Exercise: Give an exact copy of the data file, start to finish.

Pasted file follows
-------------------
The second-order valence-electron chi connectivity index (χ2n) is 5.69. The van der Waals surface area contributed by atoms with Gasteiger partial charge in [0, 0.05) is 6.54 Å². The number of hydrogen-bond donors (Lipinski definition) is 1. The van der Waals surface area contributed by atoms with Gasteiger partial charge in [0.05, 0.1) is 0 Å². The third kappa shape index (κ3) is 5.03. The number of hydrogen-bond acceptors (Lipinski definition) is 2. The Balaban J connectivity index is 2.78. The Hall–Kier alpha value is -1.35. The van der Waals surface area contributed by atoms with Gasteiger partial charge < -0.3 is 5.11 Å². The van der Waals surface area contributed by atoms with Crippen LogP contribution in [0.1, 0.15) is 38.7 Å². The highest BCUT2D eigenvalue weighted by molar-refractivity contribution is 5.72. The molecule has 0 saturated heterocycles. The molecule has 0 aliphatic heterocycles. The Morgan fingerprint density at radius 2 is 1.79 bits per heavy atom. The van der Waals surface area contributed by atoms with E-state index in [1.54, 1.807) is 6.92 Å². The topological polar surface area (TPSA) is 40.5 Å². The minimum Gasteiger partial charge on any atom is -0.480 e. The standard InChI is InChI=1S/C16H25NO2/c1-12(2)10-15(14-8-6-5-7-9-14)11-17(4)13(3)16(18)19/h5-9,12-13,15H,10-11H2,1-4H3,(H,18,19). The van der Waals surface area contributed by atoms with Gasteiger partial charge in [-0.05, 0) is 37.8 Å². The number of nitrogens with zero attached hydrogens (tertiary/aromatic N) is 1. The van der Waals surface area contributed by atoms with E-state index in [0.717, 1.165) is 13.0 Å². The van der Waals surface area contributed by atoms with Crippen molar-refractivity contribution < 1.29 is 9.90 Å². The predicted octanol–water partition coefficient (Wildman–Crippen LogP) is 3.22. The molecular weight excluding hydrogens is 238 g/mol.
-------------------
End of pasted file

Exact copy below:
The second-order valence-electron chi connectivity index (χ2n) is 5.69. The van der Waals surface area contributed by atoms with Gasteiger partial charge in [0, 0.05) is 6.54 Å². The number of hydrogen-bond donors (Lipinski definition) is 1. The van der Waals surface area contributed by atoms with Gasteiger partial charge in [0.05, 0.1) is 0 Å². The third kappa shape index (κ3) is 5.03. The number of hydrogen-bond acceptors (Lipinski definition) is 2. The Balaban J connectivity index is 2.78. The Hall–Kier alpha value is -1.35. The van der Waals surface area contributed by atoms with Gasteiger partial charge < -0.3 is 5.11 Å². The van der Waals surface area contributed by atoms with Crippen LogP contribution in [0.1, 0.15) is 38.7 Å². The highest BCUT2D eigenvalue weighted by molar-refractivity contribution is 5.72. The molecule has 0 saturated heterocycles. The molecule has 0 aliphatic heterocycles. The Morgan fingerprint density at radius 2 is 1.79 bits per heavy atom. The van der Waals surface area contributed by atoms with E-state index in [1.54, 1.807) is 6.92 Å². The topological polar surface area (TPSA) is 40.5 Å². The minimum Gasteiger partial charge on any atom is -0.480 e. The standard InChI is InChI=1S/C16H25NO2/c1-12(2)10-15(14-8-6-5-7-9-14)11-17(4)13(3)16(18)19/h5-9,12-13,15H,10-11H2,1-4H3,(H,18,19). The van der Waals surface area contributed by atoms with Gasteiger partial charge in [-0.05, 0) is 37.8 Å². The number of nitrogens with zero attached hydrogens (tertiary/aromatic N) is 1. The van der Waals surface area contributed by atoms with E-state index in [0.717, 1.165) is 13.0 Å². The van der Waals surface area contributed by atoms with Crippen molar-refractivity contribution < 1.29 is 9.90 Å². The predicted octanol–water partition coefficient (Wildman–Crippen LogP) is 3.22. The molecular weight excluding hydrogens is 238 g/mol.